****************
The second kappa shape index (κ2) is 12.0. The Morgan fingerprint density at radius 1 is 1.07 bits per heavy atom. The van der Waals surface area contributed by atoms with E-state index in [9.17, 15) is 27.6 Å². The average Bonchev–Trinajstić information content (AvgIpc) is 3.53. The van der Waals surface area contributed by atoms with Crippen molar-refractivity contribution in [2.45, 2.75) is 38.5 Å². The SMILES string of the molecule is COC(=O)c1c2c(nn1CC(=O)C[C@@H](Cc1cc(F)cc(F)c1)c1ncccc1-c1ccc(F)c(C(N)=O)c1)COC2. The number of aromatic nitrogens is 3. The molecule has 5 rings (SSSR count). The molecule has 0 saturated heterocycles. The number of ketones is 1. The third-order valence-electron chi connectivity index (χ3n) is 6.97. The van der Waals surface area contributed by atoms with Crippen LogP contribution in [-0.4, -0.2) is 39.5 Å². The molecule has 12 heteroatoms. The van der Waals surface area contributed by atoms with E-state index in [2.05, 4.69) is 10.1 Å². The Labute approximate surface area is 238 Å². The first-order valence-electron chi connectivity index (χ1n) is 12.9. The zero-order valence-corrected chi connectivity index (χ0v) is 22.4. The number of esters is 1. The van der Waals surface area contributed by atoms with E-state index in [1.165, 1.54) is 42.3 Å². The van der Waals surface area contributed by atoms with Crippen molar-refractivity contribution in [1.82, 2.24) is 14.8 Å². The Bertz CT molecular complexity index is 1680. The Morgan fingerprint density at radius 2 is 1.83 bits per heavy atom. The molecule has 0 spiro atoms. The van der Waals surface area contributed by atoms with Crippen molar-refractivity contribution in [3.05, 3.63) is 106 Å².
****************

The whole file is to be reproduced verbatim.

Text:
The second kappa shape index (κ2) is 12.0. The Morgan fingerprint density at radius 1 is 1.07 bits per heavy atom. The van der Waals surface area contributed by atoms with E-state index in [9.17, 15) is 27.6 Å². The average Bonchev–Trinajstić information content (AvgIpc) is 3.53. The van der Waals surface area contributed by atoms with Crippen molar-refractivity contribution in [2.45, 2.75) is 38.5 Å². The SMILES string of the molecule is COC(=O)c1c2c(nn1CC(=O)C[C@@H](Cc1cc(F)cc(F)c1)c1ncccc1-c1ccc(F)c(C(N)=O)c1)COC2. The number of aromatic nitrogens is 3. The molecule has 5 rings (SSSR count). The molecule has 0 saturated heterocycles. The number of ketones is 1. The third-order valence-electron chi connectivity index (χ3n) is 6.97. The van der Waals surface area contributed by atoms with Crippen LogP contribution in [-0.4, -0.2) is 39.5 Å². The molecule has 12 heteroatoms. The van der Waals surface area contributed by atoms with E-state index in [2.05, 4.69) is 10.1 Å². The Labute approximate surface area is 238 Å². The first-order valence-electron chi connectivity index (χ1n) is 12.9. The zero-order valence-corrected chi connectivity index (χ0v) is 22.4. The number of esters is 1. The van der Waals surface area contributed by atoms with E-state index in [1.165, 1.54) is 42.3 Å². The van der Waals surface area contributed by atoms with Crippen molar-refractivity contribution in [1.82, 2.24) is 14.8 Å². The Bertz CT molecular complexity index is 1680. The Morgan fingerprint density at radius 2 is 1.83 bits per heavy atom. The molecule has 0 spiro atoms. The van der Waals surface area contributed by atoms with Crippen molar-refractivity contribution in [3.05, 3.63) is 106 Å².